Down and Out in Beverly Hills, 25 November 2016

*** This review may contain spoilers ***

A gruffy bum (Nick Nolte), looking for his "mongrel who abandoned him", decides to end it all by leaping into the swimming pool of privileged hanger businessman (Richard Dreyfuss) to drown himself. Dreyfuss rescues Nolte and invites him to stay at his posh Beverly Hills home *for a while*. Nolte gets cleaned up, new clothes, freedom to raid the fridge, swim in the pool, lounge around, and offer advice if approached in the right ways. As much a reflection on what it means to be really happy instead of just rich than just a comedy about two worlds colliding (homeless and hungry opposite affluent and with plenty); Down and Out is wise in how it unfurls Nolte as more than he first appears…he isn't some growly, gloomy, repugnant, and foul vagabond with few redeeming qualities. This doesn't stigmatize the homeless but recognize them as human beings who aren't just street bodies covered in grime and stink. Nolte seems to have experienced a great many things before descending into bumdom…he plays the piano, can recite Shakespeare, bring about orgasm through massage therapy, offer books on revolutionary Cuba to encourage radical new views, advise a homosexual to come out to his parents when videotape vignettes made by him aren't enough, and seduce an anorexic through lovemaking to eat again.

He bewitched Dreyfuss, who has long debated why he is so well-to-do while others aren't so fortunate, Bette Midler, who tries every kind of guru and self-help guide to overcome her insecurities and dissatisfactions (her twenty-year marriage has come to a bored place), Evan Richards, who wants to come to his parents (Dreyfuss and Midler) but doesn't know how, Tracy Nelson, a psyche major with boyfriend issues and "skinny illness", and Elizabeth Peña (may she rest in peace), a maid servicing Dreyfuss in more ways than just cleaning the dishes and serving the meals, who he offers books on "viva revolution". Most importantly, the family dog, Matisse (Mike, the dog) becomes quite enamored with the new guest staying in the visitor's cabana. Little Richard, as a neighbor feeling slighted by the police who bring tons of reinforcements to the Dreyfuss house when Matisse presses the security alarm and fail to even get to his own property in any reasonable manner when there had been potential break-ins, lends a fun supporting part.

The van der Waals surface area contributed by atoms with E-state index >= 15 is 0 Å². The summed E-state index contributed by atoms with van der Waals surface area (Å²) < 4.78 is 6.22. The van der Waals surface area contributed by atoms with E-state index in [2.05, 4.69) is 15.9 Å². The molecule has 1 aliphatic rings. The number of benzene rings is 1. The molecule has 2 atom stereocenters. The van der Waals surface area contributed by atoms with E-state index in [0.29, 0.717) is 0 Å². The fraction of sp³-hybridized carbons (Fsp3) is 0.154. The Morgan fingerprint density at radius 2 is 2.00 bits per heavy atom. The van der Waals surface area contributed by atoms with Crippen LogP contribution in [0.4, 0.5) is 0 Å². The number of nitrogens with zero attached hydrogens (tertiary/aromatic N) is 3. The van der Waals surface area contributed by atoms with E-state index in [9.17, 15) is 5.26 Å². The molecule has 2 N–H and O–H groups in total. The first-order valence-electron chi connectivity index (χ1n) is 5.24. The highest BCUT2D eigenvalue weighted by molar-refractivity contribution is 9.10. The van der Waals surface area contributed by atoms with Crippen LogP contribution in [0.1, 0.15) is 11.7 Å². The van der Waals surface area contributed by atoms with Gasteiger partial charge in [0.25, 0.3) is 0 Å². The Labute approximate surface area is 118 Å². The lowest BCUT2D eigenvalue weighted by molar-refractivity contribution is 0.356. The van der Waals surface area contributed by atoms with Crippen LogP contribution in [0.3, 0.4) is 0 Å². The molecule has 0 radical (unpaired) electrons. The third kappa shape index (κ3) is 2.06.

Eventually Nolte begins to wear out his welcome on Dreyfuss, and when the daughter and maid become sexual conquests there's a final chase back into the pool where he doesn't try to rescue him from drowning as much as finish him off! Potential Chinese clients could be buying Dreyfuss' hangers…but will Nolte spoil things? And how will Dreyfuss feel about his son and band coming to the finale's party dressed in drag and makeup? Nolte cleans up well, has a sage presence about him that charms everyone he meets, becomes someone to be quite chummy with, and isn't afraid to get involved the lives of the Dreyfuss family in order to better their emotional situations. Despite having an abundance, Nolte is there to have them look within themselves to realize what they're missing. While I can imagine some will have a hard time sympathizing with a family so well off considering the struggle that exists in a world not their own, the treat is how this bum off the street awakens in them reasons to examine who they really are: there is a novelty to the premise that does ring true. What a cast, too! Midler as the wife trying to find inner peace, Dreyfuss hoping to give back instead of always benefiting from prosperity, and Nolte getting some much needed niceties that have eluded him and his kind. Highlights to me has Dreyfuss meeting some of Nolte's gang, Nolte encouraging Matisse to eat his dog food, Midler's massage giving her the first orgasm in nine years (it isn't presented as sexy as much as enthusiastic), Dreyfuss' vehicular mishap involving the police, and how the family just can't seem to shake him off, especially when he mentions he should just leave. If just as a comedy that asks us to look beyond the surface to see what lies underneath, Down and Out hits the target impressively. It doesn't hurt that the cast absolutely kills it.